A Thank You to Everyone Who Supported Diego and Open Access to Knowledge
lkfitz's bookmarks 2018-04-23
In December Diego Gómez was finally cleared of the criminal charges levied against him for sharing an academic research paper on the internet. The Tribunal de Bogotá—the Colombian appellate court—affirmed the lower court’s acquittal.
Gómez is a scientist from Colombia who had been criminally prosecuted for the last three years for sharing an academic paper online. When Diego was a student in conservation biology, he had poor access to many of the resources and databases that would help him conduct his research. He found and shared an academic paper so that others could read and learn from it. Gómez didn’t get permission to reshare the article, and subsequently was prosecuted for copyright infringement. He faced up to eight years in prison, along with a substantial monetary fine.
A global campaign—Compartir no es Delito (Sharing is not a Crime)—has been supporting Diego since 2014 – The campaign is now complete. But it’s important to recognize the incredible efforts of everyone involved. First, thank you to Diego for his courage and perseverance during the legal case against him. He continued to stand and fight under immense pressure, including financial uncertainty and the possibility that he would have to serve a prison sentence. Second, thank you to the incredible civil society organisations that immediately jumped into action to organise and collaborate in defense of Diego, and to show their support for open access to research. These efforts were led by the Colombian digital rights organisation Fundación Karisma, with support from groups including Derechos Digitales, Electronic Frontier Foundation, SPARC, Creative Commons, and many others. Finally, thank you to the journalists, op-ed writers, crowdfunding supporters, and hundreds of individuals around the world who shared Diego’s story with friends, family, and the world through writing and social media.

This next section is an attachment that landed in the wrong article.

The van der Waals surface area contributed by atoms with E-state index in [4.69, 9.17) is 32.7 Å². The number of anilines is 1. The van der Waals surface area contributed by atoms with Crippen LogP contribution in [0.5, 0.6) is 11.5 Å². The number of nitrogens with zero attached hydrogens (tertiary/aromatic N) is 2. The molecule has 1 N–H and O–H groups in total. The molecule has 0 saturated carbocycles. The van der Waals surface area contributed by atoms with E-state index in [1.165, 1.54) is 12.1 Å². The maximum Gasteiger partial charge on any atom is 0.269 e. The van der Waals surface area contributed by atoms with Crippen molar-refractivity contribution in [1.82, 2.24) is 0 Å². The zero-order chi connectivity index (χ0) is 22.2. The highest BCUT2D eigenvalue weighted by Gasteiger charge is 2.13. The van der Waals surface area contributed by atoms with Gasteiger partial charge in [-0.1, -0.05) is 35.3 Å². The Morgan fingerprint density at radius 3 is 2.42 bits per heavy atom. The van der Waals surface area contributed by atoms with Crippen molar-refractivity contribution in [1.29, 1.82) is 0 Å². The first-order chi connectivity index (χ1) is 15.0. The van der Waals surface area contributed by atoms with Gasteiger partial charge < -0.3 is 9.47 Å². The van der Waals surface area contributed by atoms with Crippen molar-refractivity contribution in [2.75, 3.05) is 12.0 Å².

Diego’s case is over, but surely it won’t be the last time overzealous rights holders try to leverage copyright to suppress the sharing of scientific research meant to be shared with the public for the good of everyone. As we’ve said again and again, instead of prosecuting students for sharing knowledge, governments and communities should be encouraging the free exchange of scientific information by reinforcing positive norms around scholarship and collaboration, promoting open access to research, and eliminating out of control copyright penalties that serve no reasonable public interest purpose. Furthermore, we should encourage our governments to boost national legislation that promotes the release of public funded research results as open access.
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